Enter your discomfort zone
How comfortable are you? Maybe a better question would be: are you becoming a better person at your current comfort level?
After people workout, their body repairs damaged muscle fibers and forms new muscle strands or myofibrils. These repaired strands get thicker and that’s what we see when we say that a person has “bigger muscles.” This happens when muscle protein synthesis is greater than the rate of muscle protein breakdown. However, it cannot happen unless the muscles have actually been put under stress, which is why we need to constantly do physical activity in order to increase or even keep our strength. We need to make ourselves uncomfortable to see an improvement.
On March 2, 1955, a young black girl and pregnant black woman got on a bus in Montgomery, Alabama. The convention at the time was that no white people were to be left standing on a bus and that, should a white person get on, all black people were to give up their seats and move to the back. As a white woman got on, the driver of this particular bus ordered the two black ladies to get up and move to their required section, but all the seats were taken and so they would be forced to stand. The soon-to-be mother said she didn’t feel like standing and stayed in her seat. This inspired the young girl, who had just that day submitted a school paper about the local custom for black people not to be able to try clothes on in the change rooms of department stores. She also refused to move.
Police arrived and were able to convince a black man on the same bus to give up his seat so the pregnant woman could adhere to the policy, but the young girl still did not budge. She was eventually arrested and her case actually went to the Supreme Court. The young girl was named Claudette Colvin. It was nine months before the famous incident with Rosa Parks. It was Claudette Colvin who actually inspired Rosa Parks, who was the secretary for the NAACP and an adult. Claudette’s story was kept quiet due to her being only a teenager at the time. It was Claudette’s willingness to be uncomfortable which sparked the black civil rights movement.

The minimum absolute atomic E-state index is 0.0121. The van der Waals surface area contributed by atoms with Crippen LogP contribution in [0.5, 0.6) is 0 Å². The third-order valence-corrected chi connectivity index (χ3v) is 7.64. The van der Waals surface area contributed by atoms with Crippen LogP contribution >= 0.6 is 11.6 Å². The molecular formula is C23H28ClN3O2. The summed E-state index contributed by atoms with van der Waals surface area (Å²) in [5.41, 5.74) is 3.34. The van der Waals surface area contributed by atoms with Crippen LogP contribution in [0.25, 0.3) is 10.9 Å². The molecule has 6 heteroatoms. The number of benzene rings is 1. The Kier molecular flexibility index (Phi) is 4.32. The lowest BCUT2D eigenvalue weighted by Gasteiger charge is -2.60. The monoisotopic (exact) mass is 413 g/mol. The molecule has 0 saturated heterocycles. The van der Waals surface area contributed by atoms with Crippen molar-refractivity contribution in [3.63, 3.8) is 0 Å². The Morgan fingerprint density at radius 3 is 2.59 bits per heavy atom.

Positive change requires pressure and force. If it doesn’t challenge you, it cannot change you or, in the case of Claudette Colvin, it might not change someone else.
Your homework over the holidays, and into the new year, is to get uncomfortable. Find that fitness activity you’re frightened to try; that new thing you’re embarrassed to learn. Maybe make that phone call to that person you’ve been thinking about getting to know better. That’s right everyone, we said make the phone CALL. A text is good, but a call is more personal and a lot of times it gets the job done better. You may not spark a political change, but if a little muscle tearing builds strength, who knows what a little discomfort in other areas will do to help you keep moving forward.